The big problem with the document, as with most 'social justice' rhetoric, is that it confuses justice and charity. (See my blog for a bit more on this.) Yet wasn't one of the themes of Deus Caritas Est that even in a just society there will still be a need for works of charity (correct me if I'm wrong)?

Terra said...

I agree that charity is needed even in a just society - people get ill, have accidents etc and need each others support.

But the bishops are surely right to suggest that poverty is in part about the ability to participate fully in society, not just material wants.

We don't just live as isolated individuals - we are (or should be) part of a community, a people, a nation.

If the roof over your head is a car, a hovel, or one room shared with several other people, then I think you are poor. If you are living in a slum area with few or no communal facilities, jobs, or educatinal opportunities, I think you are poor.

If the meals you have access to include no fresh vegetables or fruit because prices are too high - as is the case in many aboriginal communities - then I think you are poor.

And if you have no little or no access to education, no possibility of getting a job, knowing what is happening in society, etc then I think you are poor.

The issue is what we do about it - getting the balance between personal and family responsibility, individual action, charitable organisations, and government.

Cardinal Pole said...

"But the bishops are surely right to suggest that poverty is in part about the ability to participate fully in society, not just material wants."

I think there is another confusion in terms here. The common good might be about the ability of all society's members to participate in society, but all we seem to get on the matter of poverty is evasion and imprecision.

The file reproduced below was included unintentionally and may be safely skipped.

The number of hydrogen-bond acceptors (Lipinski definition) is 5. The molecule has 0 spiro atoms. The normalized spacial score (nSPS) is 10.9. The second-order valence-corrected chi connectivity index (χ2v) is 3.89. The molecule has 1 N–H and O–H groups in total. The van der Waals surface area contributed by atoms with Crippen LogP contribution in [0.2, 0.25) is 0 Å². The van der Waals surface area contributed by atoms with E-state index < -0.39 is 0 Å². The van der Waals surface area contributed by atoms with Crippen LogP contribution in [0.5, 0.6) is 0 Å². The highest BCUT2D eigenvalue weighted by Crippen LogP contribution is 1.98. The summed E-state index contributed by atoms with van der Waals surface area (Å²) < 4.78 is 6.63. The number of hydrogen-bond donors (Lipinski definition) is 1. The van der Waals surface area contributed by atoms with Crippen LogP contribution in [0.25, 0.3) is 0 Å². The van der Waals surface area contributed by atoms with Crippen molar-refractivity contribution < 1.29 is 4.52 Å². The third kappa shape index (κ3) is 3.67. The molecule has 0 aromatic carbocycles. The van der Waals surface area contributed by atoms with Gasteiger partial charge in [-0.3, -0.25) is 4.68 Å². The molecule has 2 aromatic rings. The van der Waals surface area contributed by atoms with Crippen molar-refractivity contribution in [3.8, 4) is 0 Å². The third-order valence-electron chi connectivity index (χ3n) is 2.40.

Terra said...

Pole, I'm not talking about the common good here - participation of all (or more likely in my view!) may not be in the nterests of the common good.

I'm talking about a definition of poverty which has several dimensions, most importantly:
. material - the physical commodities needed to sustain life to a reasonable standard (and what reasonable is has changed over time);
.spiritual (access to knowledge of the faith and ability to practice it. Again this is relative - a person who has access only to the NO is poorer than smeone who has access to the TLM in my view; while access to a daily sung TLM would be riches indeed!); and
.social (access to the social life and amentities of the community/society/country/world in which we live).

Cardinal Pole said...

"participation of all (or more likely in my view!) may not be in the nterests of the common good."

Agreed, but that does not appear to be what one reads in, for instance, the Compendium of the Catechism.

I agree as to the spiritual and material dimensions of poverty (though obviously the secular State won't involve itself in the spiritual one), but the social dimension just seems to me to be so vague as to be unhelpful, especially since it is very much relative.